We can’t paint neuromuscular training improvements in pulmonary conditions with a broad brush, but strength training ≥70% does improve neuromuscular strength and can directly help improve cardiorespiratory endurance when supplementing it with an aerobic or anaerobic based conditioning program. Improving absolute and submaximal strength is an important factor in the contribution to fighting pulmonary conditions. Improving neural excitability in skeletal muscle can aid in reducing muscle weakness and improve exercise capacity tolerance. However, to see a continuous linear gain in muscle strength, the loads being lifted must also increase and at some point, increase past 60% of an individual’s 1-rep max. Last but not least, and just as important, keep the quality of movement high. As the weight is increased, so will the demand for movement quality. It is better to do perform less reps with a higher quality of movement then to perform more reps with poor quality. Always think quality over quantity when it comes to strength training.

 

 

References

Alexandre, F., Héraud, N., Tremey, E. et al. (2020). Specific motor cortex hypoexcitability and hypoactivation in COPD patients with peripheral muscle weakness. BMC Pulmonary    Medicine, 20(1),

National Strength and Conditioning Association. (2012). Training Load Chart.             https://www.nsca.com/contentassets/61d813865e264c6e852cadfe247eae52/nsca_training _load_chart.pdf

Rinke, I., Artmann, J., & Stein, V. (2010). ClC-2 voltage-gated channels constitute part of the background conductance and assist chloride extrusion. The Journal of Neuroscience : The Official Journal of the Society for Neuroscience30(13), 4776–4786.

 

For more exercises content check out our YouTube Channel:

Cystic Fibrosis Fitness Institute 

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            In order to better understand which exercises we should do to strengthen our core muscles, we must first define “core.”. For this blog’s purpose, when “core” is referenced it is referring to the musculoskeletal region around the lower back (quadratus, back extensors, transverse abdominus, etc.), abdominal wall (internal and external obliques, rectus abdominus etc.), and all the ligamentous structures surrounding the torso and spine. Something that is interesting to understand is that the core isn’t just made up of abdominal muscles. When we hear “core,” the first connections we make are usually in regards to the abdominal muscles, which is partially accurate, however numerous muscles make up the core. For example, the latissimus dorsi muscle (lat. muscle) is considered a core muscle because it connects to the thoracolumbar fascia (lower back), an area that plays an important role in lumbopelvic movement.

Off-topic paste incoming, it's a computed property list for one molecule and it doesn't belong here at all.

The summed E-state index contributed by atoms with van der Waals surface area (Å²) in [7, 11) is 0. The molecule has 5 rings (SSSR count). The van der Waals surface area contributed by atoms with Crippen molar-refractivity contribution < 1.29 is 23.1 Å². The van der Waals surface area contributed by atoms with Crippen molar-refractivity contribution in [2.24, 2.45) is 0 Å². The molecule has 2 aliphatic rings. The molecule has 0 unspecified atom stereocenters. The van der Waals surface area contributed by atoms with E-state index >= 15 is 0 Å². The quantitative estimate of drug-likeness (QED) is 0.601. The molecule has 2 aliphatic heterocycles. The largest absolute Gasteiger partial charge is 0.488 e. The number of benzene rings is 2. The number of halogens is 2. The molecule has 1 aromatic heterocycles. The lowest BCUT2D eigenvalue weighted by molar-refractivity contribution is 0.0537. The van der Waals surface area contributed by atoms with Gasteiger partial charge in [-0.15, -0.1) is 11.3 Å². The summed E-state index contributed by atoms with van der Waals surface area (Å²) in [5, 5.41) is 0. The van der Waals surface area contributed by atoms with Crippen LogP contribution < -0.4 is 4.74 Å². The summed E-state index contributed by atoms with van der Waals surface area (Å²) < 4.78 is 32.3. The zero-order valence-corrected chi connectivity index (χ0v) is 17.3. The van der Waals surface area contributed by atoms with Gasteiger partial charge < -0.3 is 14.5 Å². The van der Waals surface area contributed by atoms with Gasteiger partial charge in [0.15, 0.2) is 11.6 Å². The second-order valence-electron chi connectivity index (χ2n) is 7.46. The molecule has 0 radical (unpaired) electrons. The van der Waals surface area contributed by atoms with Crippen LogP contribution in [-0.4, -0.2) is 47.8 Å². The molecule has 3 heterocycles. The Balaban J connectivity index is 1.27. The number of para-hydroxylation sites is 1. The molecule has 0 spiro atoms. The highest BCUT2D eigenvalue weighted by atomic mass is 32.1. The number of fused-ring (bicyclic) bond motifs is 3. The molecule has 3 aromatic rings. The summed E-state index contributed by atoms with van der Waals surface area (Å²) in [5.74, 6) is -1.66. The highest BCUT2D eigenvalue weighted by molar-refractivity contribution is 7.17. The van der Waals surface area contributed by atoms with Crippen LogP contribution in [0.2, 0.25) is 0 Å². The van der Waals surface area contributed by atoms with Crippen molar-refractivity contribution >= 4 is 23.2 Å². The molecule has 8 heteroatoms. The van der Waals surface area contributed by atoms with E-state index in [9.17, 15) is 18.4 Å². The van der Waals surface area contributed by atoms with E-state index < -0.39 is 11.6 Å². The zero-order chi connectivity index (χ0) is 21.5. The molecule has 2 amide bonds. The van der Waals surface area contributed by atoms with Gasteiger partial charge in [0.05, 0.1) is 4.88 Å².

When we talk about core training, we also need to look at how much stress is being placed on the spine. The muscles provide necessary support as we move through flexion, extension, and rotation, but as we go through the different ranges of motion the disks and ligamentous tissues of the spine end up taking on more responsibility (McGill, 1998).  Since the core directly connects to the spine, picking exercises that also places the spine in the best position to reap the benefits is very important as well. For example, when performing a bent knee sit-up, there are 3,350 Newton’s of compression on the spine (Axler and McGill, 1997). That is over 740lbs of force being placed on the spine. Instead, consider a side plank or side bridge exercise. This exercise targets more core muscles, yet puts >200lbs less compression force on the spine. Picking core exercises that have high muscle activation and lower compression forces is important in the longevity of spine health. 

          Building a strong core is important. The core isn’t just the abs you see or don’t see when you lift-up your shirt or flex in the mirror. They are a web of muscles and connective tissues that structurally hold your body together to protect your spine from external compression forces. Building this foundational structure through exercises, such as but not limited to curl-ups, side planks, birddogs, suitcase carry, and farmer carry, will introduce more effective core training carry over compared to sit-ups and crunches. The harmony of muscle activation created during bracing exercises like planks and farmer carries, develops armor around the core to reduce the risk of injury, improve the transmission of compression forces around the spine, and give the breathing muscles a stronger base to help the lungs with ventilation.

Birddog

            We can learn a lot from our past and over the years, exercise research has shown that sit-ups and crunches do not give the best risk to reward benefit when targeting the core. Remember, the core is more than just the superficial muscles around the abdominal region you see every day in the mirror. They do more than give an aesthetic meaning in life. They drive performance, aid in breathing, and build armor around the spine to protect the spine from unwanted forces. Build your armor with exercises that have more carry over.  

References

Axler, C. T. & McGill, S. M. (1997). Choosing the best abdominal exercises based on knowledge of tissue loads. Medicine & Science in Sports & Exercise, 29, 804-811.

McGill, S. M. (1998). Low back exercises: Evidence for improving exercise regimens. Physical Therapy, 78(7), 754-765.